October 4, 2003 Royce Hall, Los Angeles
was an interesting exercise in contrasts for four dancers. The music,
J.S. Bach's Chaconne from his Partita in d for solo violin, started in
fits, providing stark contrast between silence, and the music's sometimes
jarring harmonies and sound, while the choreography kept going smoothly
despite the music. Moving to more subtle contrasts later, “Steptext” juxtaposes
modern, sharp gestures (closed fists with elbows locked at right angles)
with ballet port de bras, which transformed into more open, straight armed
gestures. For example, during one of the great counterpoint passages in
Bach's Chaconne, “Steptext” reflects the counterpoint of the foreground
dancers (a boy and girl) performing the expanded ballet vocabulary with
the corps of two boys doing the modern gestures. Think Balanchine's counterpoint
visualization, except with modern dance thrown in.
was a somewhat self-conscious performance versus rehearsal scenario, with
the expanded classical dance and music on stage interrupted by silences
and dancers performing non-classical choreography. I got the impression
of a rehearsal being interrupted by various external elements: an uncooperative
musician (or CD player), people with messages, choreography that didn't
quite work, etc.
The four dancers conveyed these contrasts very clearly and expressively
with an intent focus on the dance -- I couldn't take my eyes off them,
the beginning of “Steptext” especially difficult to follow because the
two groups of dancers were far apart! The choreography demands a great
deal of technique, and the dancers supplied it all effortlessly with especially
fluid movement and cat-like, silent landings. The dancing was about the
choreography instead of the technique, and given the difficulty of the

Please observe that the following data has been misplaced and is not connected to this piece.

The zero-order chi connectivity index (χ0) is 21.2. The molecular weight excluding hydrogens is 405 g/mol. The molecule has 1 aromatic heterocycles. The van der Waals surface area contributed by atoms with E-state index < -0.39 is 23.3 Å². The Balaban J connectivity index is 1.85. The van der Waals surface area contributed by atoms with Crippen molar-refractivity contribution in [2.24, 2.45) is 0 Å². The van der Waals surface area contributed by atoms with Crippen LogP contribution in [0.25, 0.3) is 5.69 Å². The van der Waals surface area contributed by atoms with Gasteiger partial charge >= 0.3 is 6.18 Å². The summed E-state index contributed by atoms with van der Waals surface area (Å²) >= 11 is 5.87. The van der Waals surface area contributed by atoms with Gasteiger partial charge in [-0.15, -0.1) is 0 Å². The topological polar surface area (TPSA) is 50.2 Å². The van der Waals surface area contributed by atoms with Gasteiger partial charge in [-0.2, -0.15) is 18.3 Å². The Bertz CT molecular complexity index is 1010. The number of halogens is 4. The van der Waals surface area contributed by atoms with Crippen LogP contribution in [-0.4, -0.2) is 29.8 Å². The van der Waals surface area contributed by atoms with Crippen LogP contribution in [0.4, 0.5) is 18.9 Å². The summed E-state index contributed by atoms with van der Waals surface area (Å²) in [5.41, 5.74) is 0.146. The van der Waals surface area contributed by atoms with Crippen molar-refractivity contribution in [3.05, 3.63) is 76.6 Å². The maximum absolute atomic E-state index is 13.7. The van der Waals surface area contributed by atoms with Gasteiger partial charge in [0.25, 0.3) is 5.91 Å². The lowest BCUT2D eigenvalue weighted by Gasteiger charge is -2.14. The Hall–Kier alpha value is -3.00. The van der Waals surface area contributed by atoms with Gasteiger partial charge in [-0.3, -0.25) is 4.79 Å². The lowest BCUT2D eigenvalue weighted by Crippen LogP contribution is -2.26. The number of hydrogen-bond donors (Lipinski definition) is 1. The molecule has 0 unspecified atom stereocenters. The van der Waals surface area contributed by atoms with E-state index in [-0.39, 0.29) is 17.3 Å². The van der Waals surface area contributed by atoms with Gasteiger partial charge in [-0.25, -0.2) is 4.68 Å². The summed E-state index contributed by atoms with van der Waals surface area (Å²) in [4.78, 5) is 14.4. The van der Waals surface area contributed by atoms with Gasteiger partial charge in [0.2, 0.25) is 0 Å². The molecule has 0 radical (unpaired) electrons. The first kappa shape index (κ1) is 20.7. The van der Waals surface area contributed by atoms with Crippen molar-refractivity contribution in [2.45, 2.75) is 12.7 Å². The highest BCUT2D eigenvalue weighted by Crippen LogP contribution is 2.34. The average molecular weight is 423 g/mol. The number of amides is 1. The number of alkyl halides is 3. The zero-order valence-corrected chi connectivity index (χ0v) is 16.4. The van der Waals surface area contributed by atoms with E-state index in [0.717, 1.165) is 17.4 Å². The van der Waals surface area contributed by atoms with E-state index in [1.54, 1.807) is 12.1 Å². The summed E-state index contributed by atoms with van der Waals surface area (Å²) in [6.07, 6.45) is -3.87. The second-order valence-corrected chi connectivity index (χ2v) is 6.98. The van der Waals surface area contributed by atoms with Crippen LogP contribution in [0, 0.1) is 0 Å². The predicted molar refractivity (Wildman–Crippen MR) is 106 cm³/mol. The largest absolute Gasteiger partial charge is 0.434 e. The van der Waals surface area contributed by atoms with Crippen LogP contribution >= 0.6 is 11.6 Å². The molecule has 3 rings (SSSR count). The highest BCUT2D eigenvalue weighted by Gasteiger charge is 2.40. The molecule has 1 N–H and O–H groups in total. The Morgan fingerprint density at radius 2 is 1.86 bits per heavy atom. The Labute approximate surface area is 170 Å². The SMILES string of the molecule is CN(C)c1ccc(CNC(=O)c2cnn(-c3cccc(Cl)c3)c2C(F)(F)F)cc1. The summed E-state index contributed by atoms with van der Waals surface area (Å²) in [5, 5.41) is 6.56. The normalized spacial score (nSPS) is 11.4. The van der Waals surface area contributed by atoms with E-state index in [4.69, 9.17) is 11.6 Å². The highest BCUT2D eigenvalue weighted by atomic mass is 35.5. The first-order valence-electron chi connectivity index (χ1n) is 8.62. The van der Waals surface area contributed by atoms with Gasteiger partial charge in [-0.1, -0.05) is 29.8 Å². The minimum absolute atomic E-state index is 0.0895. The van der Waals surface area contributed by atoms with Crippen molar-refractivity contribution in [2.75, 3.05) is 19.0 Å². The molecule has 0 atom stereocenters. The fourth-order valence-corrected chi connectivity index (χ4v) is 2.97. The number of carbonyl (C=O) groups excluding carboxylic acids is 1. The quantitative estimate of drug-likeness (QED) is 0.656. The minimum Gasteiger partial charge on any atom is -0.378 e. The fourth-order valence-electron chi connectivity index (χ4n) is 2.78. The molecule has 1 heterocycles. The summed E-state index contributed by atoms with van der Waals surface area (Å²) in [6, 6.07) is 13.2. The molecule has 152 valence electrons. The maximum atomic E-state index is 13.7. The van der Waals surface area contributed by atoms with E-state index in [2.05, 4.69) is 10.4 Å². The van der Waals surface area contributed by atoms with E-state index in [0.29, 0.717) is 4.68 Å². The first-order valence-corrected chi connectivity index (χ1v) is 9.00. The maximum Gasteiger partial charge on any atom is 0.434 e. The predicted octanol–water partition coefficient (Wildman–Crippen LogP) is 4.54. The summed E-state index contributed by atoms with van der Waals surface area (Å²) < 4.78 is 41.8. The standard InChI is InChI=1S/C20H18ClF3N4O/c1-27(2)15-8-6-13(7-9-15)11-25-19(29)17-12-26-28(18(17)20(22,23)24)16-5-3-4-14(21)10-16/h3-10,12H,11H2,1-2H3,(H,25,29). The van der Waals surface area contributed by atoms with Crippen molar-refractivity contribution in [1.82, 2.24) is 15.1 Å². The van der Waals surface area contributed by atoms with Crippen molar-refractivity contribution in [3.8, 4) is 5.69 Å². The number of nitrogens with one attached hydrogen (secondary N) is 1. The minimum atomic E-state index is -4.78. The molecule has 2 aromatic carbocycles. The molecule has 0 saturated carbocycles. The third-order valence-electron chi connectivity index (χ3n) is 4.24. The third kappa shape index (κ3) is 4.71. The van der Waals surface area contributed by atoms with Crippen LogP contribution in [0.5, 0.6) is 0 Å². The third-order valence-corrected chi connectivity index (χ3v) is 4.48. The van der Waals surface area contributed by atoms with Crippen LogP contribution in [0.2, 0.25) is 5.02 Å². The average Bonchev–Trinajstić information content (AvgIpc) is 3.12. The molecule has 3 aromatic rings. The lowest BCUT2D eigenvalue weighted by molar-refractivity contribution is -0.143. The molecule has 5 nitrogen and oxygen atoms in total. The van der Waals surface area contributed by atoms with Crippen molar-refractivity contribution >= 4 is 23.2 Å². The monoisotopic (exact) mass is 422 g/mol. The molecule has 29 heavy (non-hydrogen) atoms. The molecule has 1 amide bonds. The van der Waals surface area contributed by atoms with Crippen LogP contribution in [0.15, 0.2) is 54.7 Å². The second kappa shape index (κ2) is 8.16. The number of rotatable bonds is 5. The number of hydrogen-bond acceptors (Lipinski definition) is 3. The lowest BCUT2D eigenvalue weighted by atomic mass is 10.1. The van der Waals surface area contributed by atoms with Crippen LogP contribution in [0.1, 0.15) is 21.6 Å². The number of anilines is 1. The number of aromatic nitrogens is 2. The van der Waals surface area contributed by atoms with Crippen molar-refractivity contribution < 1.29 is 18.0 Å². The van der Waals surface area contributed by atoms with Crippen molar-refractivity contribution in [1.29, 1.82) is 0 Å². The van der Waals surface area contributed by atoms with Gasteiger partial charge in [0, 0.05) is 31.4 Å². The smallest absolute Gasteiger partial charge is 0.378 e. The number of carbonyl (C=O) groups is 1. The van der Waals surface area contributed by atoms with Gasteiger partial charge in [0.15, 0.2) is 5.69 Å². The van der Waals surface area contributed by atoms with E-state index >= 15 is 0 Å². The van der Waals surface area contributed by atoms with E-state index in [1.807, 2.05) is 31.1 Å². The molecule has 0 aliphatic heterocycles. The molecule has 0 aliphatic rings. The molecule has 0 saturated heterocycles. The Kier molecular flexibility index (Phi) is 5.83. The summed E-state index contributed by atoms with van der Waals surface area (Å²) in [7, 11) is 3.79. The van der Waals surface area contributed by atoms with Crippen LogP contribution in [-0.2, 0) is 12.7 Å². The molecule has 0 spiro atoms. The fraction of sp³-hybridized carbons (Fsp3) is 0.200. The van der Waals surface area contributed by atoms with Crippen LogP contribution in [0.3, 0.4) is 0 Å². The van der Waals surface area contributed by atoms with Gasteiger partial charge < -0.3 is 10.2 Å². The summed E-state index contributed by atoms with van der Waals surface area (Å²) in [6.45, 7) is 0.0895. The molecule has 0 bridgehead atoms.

choreography, this is the highest praise I can give.
After “Steptext,” a video for which the Ballet Boyz are famous was projected
onto a screen at the back of the stage. Consisting of drolly edited home
video movies of the dancers getting lost, meeting and working with their
various choreographers, introducing their performance locations, and generally
having fun, the videos provided interesting insight into their daily lives.
Most interesting for me was seeing William Forsythe demonstrate his movement
to the dancers. Despite abbreviating the movement, Forsythe still managed
to be as expressive (or even more so) of the movement idea as the dancers.
Also perhaps reflective
of a general trend in choreography today, Christopher Wheeldon is shown
using a laptop with edited videos of the isolated elements of a piece
when creating a dance. At the post-show question-and-answer session, William
Trevitt and Michael Nunn, who say thay introduced Wheeldon to the joys
of computer-aided choreography, tell us that this can sometimes be a curse
as well as a blessing because Wheeldon will sometimes ask for something
to be done in reverse or at 200 percent speed after manipulating the video
on his computer!
Wheeldon's “Mesmerics” was up next after a short intro in the video segment.